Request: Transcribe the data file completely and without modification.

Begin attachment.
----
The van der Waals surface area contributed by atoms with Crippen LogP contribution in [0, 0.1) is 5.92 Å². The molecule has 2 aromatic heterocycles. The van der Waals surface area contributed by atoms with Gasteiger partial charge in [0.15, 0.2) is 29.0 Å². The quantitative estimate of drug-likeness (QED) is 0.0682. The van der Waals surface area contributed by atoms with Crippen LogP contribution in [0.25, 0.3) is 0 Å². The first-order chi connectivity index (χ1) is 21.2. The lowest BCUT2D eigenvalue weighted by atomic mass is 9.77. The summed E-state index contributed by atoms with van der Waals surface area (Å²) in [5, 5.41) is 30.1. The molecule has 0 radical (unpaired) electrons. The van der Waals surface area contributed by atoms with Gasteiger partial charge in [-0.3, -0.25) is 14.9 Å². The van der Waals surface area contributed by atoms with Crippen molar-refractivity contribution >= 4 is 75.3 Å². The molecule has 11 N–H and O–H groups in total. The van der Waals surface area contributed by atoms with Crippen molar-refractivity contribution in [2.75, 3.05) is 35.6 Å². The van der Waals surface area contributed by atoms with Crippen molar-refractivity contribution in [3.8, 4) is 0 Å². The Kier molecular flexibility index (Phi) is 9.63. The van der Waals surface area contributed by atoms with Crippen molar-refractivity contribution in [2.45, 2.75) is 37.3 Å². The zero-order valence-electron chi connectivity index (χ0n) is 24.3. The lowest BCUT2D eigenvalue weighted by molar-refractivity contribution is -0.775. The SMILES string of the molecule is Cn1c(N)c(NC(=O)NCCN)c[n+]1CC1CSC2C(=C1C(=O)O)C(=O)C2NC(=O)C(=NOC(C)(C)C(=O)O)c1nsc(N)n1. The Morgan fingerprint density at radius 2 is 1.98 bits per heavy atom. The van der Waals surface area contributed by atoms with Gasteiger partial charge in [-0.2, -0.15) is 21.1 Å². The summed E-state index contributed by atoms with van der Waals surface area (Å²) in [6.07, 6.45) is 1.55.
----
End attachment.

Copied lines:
The van der Waals surface area contributed by atoms with Crippen LogP contribution in [0, 0.1) is 5.92 Å². The molecule has 2 aromatic heterocycles. The van der Waals surface area contributed by atoms with Gasteiger partial charge in [0.15, 0.2) is 29.0 Å². The quantitative estimate of drug-likeness (QED) is 0.0682. The van der Waals surface area contributed by atoms with Crippen LogP contribution in [0.25, 0.3) is 0 Å². The first-order chi connectivity index (χ1) is 21.2. The lowest BCUT2D eigenvalue weighted by atomic mass is 9.77. The summed E-state index contributed by atoms with van der Waals surface area (Å²) in [5, 5.41) is 30.1. The molecule has 0 radical (unpaired) electrons. The van der Waals surface area contributed by atoms with Gasteiger partial charge in [-0.3, -0.25) is 14.9 Å². The van der Waals surface area contributed by atoms with Crippen molar-refractivity contribution >= 4 is 75.3 Å². The molecule has 11 N–H and O–H groups in total. The van der Waals surface area contributed by atoms with Crippen molar-refractivity contribution in [2.75, 3.05) is 35.6 Å². The van der Waals surface area contributed by atoms with Crippen molar-refractivity contribution in [3.8, 4) is 0 Å². The Kier molecular flexibility index (Phi) is 9.63. The van der Waals surface area contributed by atoms with Crippen molar-refractivity contribution in [2.45, 2.75) is 37.3 Å². The zero-order valence-electron chi connectivity index (χ0n) is 24.3. The lowest BCUT2D eigenvalue weighted by molar-refractivity contribution is -0.775. The SMILES string of the molecule is Cn1c(N)c(NC(=O)NCCN)c[n+]1CC1CSC2C(=C1C(=O)O)C(=O)C2NC(=O)C(=NOC(C)(C)C(=O)O)c1nsc(N)n1. The Morgan fingerprint density at radius 2 is 1.98 bits per heavy atom. The van der Waals surface area contributed by atoms with Gasteiger partial charge in [-0.2, -0.15) is 21.1 Å². The summed E-state index contributed by atoms with van der Waals surface area (Å²) in [6.07, 6.45) is 1.55.